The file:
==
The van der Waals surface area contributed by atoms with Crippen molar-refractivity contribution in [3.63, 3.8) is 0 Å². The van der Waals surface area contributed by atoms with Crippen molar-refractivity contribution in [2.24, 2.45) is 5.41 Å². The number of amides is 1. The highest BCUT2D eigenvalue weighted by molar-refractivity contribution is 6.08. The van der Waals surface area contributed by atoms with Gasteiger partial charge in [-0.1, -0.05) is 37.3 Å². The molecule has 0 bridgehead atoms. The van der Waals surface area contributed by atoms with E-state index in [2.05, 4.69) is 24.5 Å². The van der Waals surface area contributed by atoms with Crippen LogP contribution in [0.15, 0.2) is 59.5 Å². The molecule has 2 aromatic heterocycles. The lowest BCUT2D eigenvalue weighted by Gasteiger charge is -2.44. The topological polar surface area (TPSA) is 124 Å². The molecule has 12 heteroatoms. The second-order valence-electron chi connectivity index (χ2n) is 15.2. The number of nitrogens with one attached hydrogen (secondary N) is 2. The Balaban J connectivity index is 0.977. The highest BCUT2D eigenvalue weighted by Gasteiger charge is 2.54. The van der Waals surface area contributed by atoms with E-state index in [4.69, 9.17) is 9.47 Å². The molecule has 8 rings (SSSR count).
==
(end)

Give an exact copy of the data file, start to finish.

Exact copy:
The van der Waals surface area contributed by atoms with Crippen molar-refractivity contribution in [3.63, 3.8) is 0 Å². The van der Waals surface area contributed by atoms with Crippen molar-refractivity contribution in [2.24, 2.45) is 5.41 Å². The number of amides is 1. The highest BCUT2D eigenvalue weighted by molar-refractivity contribution is 6.08. The van der Waals surface area contributed by atoms with Gasteiger partial charge in [-0.1, -0.05) is 37.3 Å². The molecule has 0 bridgehead atoms. The van der Waals surface area contributed by atoms with E-state index in [2.05, 4.69) is 24.5 Å². The van der Waals surface area contributed by atoms with Crippen LogP contribution in [0.15, 0.2) is 59.5 Å². The molecule has 2 aromatic heterocycles. The lowest BCUT2D eigenvalue weighted by Gasteiger charge is -2.44. The topological polar surface area (TPSA) is 124 Å². The molecule has 12 heteroatoms. The second-order valence-electron chi connectivity index (χ2n) is 15.2. The number of nitrogens with one attached hydrogen (secondary N) is 2. The Balaban J connectivity index is 0.977. The highest BCUT2D eigenvalue weighted by Gasteiger charge is 2.54. The van der Waals surface area contributed by atoms with E-state index in [4.69, 9.17) is 9.47 Å². The molecule has 8 rings (SSSR count).